In a Post-Trump Era, U.S.-Mexico Relations Have Been Turned On Their Head

By Sabrina Rodriguez

Joe Biden is facing a balancing act in how to respond to Andrés Manuel López Obrador's criticism, said AS/COA's Eric Farnsworth to Politico.

Mexican President Andrés Manuel López Obrador has rarely shied away from criticizing the U.S. government and, specifically, President Joe Biden.

That was evident on Tuesday when López Obrador sat next to his American counterpart at the White House and spent nearly 30 minutes rattling off thinly veiled barbs over everything from U.S. immigration policy to gas prices along with “grievances that are not really easy to forget with time or with good wishes.”…

“López Obrador isn’t doing us any favors. It’s in his interest, too,” said Eric Farnsworth, vice president of the think tank Council of the Americas. “It’s not a good look for Mexico that [migrants are increasingly] trying to leave the country. And it’s not a good look that Central Americans are traveling through Mexico unhindered to get to the U.S. What does that say about your security activities and your ability to control your territory?”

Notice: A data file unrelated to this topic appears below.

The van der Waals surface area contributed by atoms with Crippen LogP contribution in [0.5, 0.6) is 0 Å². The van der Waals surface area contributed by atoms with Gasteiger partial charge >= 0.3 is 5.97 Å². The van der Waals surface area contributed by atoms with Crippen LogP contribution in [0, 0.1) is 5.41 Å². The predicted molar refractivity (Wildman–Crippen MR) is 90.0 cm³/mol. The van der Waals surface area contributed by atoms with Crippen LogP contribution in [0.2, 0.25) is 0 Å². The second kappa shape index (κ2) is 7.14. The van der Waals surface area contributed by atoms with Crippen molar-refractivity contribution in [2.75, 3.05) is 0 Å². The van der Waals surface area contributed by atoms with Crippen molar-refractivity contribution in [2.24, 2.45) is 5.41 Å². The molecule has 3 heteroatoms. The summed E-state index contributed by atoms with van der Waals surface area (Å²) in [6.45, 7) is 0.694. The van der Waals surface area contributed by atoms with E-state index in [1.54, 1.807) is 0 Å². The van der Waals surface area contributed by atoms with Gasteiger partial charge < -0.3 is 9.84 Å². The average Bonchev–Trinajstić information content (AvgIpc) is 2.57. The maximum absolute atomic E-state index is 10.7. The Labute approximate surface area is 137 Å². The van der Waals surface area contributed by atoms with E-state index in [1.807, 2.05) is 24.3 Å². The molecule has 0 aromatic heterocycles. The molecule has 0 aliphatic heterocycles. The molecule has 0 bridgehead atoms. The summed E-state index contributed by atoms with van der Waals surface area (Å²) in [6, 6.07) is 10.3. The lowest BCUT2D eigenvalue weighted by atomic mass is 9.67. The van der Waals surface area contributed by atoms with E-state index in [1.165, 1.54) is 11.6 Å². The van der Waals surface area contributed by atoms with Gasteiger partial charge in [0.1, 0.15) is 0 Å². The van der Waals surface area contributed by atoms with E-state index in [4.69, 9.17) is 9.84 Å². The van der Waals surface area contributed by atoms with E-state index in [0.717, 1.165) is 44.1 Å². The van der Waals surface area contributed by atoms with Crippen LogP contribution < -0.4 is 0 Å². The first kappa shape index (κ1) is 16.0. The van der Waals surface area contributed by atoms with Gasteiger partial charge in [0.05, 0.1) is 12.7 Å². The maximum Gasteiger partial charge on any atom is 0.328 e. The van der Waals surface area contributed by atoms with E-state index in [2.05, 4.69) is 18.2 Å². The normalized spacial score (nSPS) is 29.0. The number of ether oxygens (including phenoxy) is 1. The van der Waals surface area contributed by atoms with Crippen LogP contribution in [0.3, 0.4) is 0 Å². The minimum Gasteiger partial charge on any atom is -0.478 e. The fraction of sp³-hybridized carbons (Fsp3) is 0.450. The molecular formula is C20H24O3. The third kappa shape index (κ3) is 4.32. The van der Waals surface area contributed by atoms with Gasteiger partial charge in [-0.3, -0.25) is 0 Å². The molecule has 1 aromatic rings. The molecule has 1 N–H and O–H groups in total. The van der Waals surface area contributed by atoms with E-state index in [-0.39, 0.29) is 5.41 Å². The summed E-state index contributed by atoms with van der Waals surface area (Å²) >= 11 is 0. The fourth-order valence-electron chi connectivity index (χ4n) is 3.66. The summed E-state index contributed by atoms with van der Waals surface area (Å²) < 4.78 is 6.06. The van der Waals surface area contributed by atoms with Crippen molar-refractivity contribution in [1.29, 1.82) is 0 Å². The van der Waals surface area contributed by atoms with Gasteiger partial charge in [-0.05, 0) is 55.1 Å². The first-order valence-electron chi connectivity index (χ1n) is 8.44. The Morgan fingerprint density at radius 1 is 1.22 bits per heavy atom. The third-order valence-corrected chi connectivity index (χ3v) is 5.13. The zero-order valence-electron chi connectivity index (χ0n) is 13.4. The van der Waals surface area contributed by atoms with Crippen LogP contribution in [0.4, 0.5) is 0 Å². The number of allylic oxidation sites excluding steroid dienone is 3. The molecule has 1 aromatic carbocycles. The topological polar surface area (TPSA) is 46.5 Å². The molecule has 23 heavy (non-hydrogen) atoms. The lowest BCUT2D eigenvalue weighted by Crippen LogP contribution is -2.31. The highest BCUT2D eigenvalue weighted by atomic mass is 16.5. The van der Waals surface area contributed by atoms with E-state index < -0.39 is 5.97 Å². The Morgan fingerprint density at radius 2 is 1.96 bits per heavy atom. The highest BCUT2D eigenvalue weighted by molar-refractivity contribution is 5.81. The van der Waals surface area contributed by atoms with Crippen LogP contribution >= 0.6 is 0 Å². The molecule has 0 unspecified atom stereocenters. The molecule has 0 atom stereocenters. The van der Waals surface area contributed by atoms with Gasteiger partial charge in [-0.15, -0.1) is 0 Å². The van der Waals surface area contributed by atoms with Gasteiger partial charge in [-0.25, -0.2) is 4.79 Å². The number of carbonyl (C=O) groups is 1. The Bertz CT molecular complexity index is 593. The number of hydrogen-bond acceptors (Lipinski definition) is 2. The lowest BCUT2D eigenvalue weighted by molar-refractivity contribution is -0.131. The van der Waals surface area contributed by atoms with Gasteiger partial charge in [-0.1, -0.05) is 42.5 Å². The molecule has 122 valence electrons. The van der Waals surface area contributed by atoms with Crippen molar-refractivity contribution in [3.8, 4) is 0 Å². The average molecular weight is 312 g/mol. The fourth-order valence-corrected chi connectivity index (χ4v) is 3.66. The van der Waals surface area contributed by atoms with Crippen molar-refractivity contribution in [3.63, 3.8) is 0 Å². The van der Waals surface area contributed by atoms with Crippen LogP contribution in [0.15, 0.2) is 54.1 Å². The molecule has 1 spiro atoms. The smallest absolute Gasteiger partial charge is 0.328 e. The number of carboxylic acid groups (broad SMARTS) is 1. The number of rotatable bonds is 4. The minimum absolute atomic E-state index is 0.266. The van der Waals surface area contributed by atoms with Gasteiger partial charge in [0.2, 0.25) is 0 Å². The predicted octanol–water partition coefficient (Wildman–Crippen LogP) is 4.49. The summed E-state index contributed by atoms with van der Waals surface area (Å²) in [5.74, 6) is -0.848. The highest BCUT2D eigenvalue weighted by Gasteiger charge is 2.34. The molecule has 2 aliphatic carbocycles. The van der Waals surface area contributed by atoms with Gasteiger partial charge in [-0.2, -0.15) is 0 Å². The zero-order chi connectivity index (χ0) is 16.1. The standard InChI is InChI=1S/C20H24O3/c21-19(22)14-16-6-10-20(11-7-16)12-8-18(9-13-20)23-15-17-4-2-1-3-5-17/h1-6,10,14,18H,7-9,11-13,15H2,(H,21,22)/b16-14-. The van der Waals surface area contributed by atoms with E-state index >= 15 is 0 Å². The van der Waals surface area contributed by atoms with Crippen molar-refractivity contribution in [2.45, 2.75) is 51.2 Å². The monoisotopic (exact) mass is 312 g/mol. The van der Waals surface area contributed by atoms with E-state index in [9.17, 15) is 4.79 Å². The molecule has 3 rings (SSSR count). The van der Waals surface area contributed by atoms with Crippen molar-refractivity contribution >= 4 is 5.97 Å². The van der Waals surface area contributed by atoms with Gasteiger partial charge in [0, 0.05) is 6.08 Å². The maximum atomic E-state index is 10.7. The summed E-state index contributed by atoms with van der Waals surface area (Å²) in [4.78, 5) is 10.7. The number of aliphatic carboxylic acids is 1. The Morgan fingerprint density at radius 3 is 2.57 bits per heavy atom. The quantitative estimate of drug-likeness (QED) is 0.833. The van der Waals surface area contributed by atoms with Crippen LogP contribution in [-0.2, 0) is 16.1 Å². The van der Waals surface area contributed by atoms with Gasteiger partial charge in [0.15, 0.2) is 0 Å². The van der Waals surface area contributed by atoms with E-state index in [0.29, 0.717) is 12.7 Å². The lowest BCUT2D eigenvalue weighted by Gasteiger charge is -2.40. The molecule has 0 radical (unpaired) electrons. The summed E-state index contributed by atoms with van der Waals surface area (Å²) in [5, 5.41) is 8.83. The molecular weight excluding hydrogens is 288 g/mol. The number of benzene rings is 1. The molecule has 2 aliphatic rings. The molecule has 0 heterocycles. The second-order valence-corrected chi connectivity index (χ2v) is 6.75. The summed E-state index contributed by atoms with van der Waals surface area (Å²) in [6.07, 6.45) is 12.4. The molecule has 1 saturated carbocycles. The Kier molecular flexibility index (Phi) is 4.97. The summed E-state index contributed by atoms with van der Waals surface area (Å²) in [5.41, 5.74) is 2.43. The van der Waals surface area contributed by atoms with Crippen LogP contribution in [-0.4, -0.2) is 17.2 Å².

Farnsworth added that Biden is facing a balancing act in how to respond to López Obrador’s criticism, noting that both countries need to always maintain close cooperation but letting repeated slights pass sends the wrong signal to the region. Multiple diplomats throughout Latin America have taken notice of how Biden has responded to leaders who have been vocally critical of him, Farnsworth added.

It sends the message that “the best way to get the U.S.’ attention is to treat us poorly and then you’ll get an invitation to the White House,” Farnsworth said. “That’s the wrong incentive.”

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